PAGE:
WestJet, MRU team up to give aviation students a lift with pilot mentors, expensive simulators

A new partnership announced Monday between WestJet and the aviation program at Mount Royal University designed to allow student careers to take off.

Deal between university and WestJet announced on Monday designed to get prospective pilots working

An agreement between WestJet and the Mount Royal University aviation program will allow students access to pilot mentors and pricey simulators. (Mike Symington/CBC)

A new partnership announced Monday between WestJet and the aviation program at Mount Royal University aims to ensure student careers take off.

The deal will give MRU students access to WestJet's expertise and resources, with the airline's pilots acting as mentors.

"Because we are in Calgary, it's great to have our first partnership signed with a local institution that is so well respected internationally as well as locally," said Scott Wilson, vice-president of operations for WestJet.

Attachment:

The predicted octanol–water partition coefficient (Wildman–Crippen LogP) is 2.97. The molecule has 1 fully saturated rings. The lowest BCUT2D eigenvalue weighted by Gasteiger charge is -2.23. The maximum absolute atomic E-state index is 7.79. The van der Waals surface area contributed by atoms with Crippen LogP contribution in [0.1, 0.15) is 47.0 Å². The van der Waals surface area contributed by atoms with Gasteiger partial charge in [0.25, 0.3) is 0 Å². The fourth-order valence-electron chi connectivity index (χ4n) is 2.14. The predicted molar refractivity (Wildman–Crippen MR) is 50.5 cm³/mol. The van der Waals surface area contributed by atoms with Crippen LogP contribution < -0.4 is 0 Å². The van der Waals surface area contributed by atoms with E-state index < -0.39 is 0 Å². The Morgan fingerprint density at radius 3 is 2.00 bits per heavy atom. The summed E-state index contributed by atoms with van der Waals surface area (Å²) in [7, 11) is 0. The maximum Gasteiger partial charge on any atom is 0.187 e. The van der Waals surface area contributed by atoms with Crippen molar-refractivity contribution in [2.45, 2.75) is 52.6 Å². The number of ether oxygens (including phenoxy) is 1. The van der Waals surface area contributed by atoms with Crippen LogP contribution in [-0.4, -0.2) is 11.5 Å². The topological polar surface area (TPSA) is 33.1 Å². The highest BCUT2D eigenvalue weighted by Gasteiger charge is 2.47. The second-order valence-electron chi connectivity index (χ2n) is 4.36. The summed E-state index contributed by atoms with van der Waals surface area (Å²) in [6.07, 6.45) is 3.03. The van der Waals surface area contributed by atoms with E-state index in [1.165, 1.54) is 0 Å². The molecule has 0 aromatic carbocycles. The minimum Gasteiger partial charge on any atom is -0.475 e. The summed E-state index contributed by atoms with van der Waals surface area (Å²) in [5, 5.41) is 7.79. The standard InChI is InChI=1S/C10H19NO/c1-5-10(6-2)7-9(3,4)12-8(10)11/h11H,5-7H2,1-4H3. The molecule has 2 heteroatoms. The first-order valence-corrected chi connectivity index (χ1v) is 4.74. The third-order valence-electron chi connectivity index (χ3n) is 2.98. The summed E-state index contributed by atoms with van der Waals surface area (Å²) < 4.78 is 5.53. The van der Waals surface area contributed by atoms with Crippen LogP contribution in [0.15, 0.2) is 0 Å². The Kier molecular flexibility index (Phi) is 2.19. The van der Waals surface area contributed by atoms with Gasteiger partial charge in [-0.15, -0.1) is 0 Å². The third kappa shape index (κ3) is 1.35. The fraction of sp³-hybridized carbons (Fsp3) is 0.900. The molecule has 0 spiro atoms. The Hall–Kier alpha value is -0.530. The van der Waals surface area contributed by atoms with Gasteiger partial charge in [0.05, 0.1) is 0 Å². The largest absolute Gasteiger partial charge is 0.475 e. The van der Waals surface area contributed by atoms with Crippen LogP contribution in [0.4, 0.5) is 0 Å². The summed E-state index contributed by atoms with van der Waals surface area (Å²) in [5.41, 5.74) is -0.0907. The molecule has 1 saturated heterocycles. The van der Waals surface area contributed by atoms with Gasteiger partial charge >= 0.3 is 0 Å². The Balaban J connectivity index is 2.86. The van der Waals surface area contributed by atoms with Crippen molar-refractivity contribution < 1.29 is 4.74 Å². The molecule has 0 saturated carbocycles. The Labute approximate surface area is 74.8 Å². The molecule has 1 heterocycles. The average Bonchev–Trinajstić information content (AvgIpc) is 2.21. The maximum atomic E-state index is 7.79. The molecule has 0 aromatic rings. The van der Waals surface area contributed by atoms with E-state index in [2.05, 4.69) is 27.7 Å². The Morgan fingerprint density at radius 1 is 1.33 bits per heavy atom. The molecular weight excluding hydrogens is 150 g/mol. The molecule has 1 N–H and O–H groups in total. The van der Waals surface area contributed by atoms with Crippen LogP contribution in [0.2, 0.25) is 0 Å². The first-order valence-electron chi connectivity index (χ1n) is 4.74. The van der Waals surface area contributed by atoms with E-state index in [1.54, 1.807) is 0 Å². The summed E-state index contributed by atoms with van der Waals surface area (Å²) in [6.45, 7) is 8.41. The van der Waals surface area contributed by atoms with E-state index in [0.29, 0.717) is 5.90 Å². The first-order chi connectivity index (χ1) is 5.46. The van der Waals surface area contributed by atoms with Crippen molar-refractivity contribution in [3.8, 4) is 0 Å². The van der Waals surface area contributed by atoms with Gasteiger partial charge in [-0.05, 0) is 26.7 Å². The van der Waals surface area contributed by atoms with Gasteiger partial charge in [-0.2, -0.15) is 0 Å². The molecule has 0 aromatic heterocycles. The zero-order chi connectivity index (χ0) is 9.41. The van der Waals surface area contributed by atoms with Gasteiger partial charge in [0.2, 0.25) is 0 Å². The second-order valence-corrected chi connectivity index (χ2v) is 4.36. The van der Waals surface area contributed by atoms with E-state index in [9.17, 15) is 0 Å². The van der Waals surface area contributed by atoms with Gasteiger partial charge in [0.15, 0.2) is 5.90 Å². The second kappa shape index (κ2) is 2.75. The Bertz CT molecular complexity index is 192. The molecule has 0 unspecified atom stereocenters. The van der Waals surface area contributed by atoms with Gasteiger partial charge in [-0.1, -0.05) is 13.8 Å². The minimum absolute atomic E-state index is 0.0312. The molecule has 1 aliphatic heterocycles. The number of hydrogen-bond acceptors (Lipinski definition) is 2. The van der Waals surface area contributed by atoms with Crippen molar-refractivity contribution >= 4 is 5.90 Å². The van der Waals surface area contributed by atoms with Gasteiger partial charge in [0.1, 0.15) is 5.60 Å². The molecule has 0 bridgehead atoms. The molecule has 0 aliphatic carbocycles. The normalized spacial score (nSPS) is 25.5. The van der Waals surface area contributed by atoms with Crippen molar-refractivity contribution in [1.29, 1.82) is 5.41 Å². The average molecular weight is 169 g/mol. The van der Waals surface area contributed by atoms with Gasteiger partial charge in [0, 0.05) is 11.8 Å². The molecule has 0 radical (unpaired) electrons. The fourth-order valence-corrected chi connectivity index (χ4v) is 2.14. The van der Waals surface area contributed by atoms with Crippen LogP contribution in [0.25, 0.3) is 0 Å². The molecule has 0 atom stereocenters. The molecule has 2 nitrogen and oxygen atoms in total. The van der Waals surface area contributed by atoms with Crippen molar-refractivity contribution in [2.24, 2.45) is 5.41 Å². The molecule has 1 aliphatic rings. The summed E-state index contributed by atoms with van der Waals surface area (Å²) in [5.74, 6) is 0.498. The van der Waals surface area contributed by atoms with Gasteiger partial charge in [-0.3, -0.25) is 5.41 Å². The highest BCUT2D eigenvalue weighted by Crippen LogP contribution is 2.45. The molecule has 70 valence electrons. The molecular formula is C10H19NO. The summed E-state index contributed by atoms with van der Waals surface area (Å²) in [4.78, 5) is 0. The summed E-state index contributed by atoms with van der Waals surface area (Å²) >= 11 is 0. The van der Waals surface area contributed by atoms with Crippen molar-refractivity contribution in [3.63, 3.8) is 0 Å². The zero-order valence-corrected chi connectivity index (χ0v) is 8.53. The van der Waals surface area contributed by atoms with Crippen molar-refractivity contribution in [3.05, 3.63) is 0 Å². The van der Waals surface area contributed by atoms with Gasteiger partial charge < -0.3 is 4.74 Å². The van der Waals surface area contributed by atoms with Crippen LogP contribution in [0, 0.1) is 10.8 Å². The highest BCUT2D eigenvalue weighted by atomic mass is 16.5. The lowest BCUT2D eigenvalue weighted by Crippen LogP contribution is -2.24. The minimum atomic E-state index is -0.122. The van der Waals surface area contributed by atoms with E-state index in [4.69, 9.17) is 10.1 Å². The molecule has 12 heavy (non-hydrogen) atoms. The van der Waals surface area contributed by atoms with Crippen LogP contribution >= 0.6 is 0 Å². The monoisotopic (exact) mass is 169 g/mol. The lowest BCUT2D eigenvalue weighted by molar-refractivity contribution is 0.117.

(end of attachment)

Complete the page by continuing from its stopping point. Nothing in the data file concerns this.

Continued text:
"It's what really allows us to open up our campus here and have a much closer relationship than we could with almost any other institution."

Having graduated from the MRU aviation program 15 years ago, WestJet pilot Matt Colistro says a partnership like the one announced Monday would have helped him navigate the industry.

"The hardest thing about graduating from Mount Royal College was to know where to go, what to do, and how to get to a professional airline," he said.

WestJet pilot Matt Colistro says students will benefit greatly from the agreement between the airline and Mount Royal University. (Mike Symington/CBC)

Wilson says the airline will also give students access to its state of the art technology — something they wouldn't otherwise have.

"When you look at a Level D, a full flight simulator worth $15 million, that's a big barrier to entry for a lot of colleges or training institutions," he said. "We're allowed to open the doors that way, invite those students in and give them experience that really does elevate them and move them quicker along in their careers."

Enrolment in MRU's aviation program — which is still mourning the tragic death of two instructors in a crash earlier this year — is at an all-time high, said Dean Elizabeth Evans.

"The aviation industry is a unique industry that has such a great sense of it's own community that they really understand how to come together," she said. "And I think that the young people that are interested in careers understand what the industry is about."

With files from Mike Symington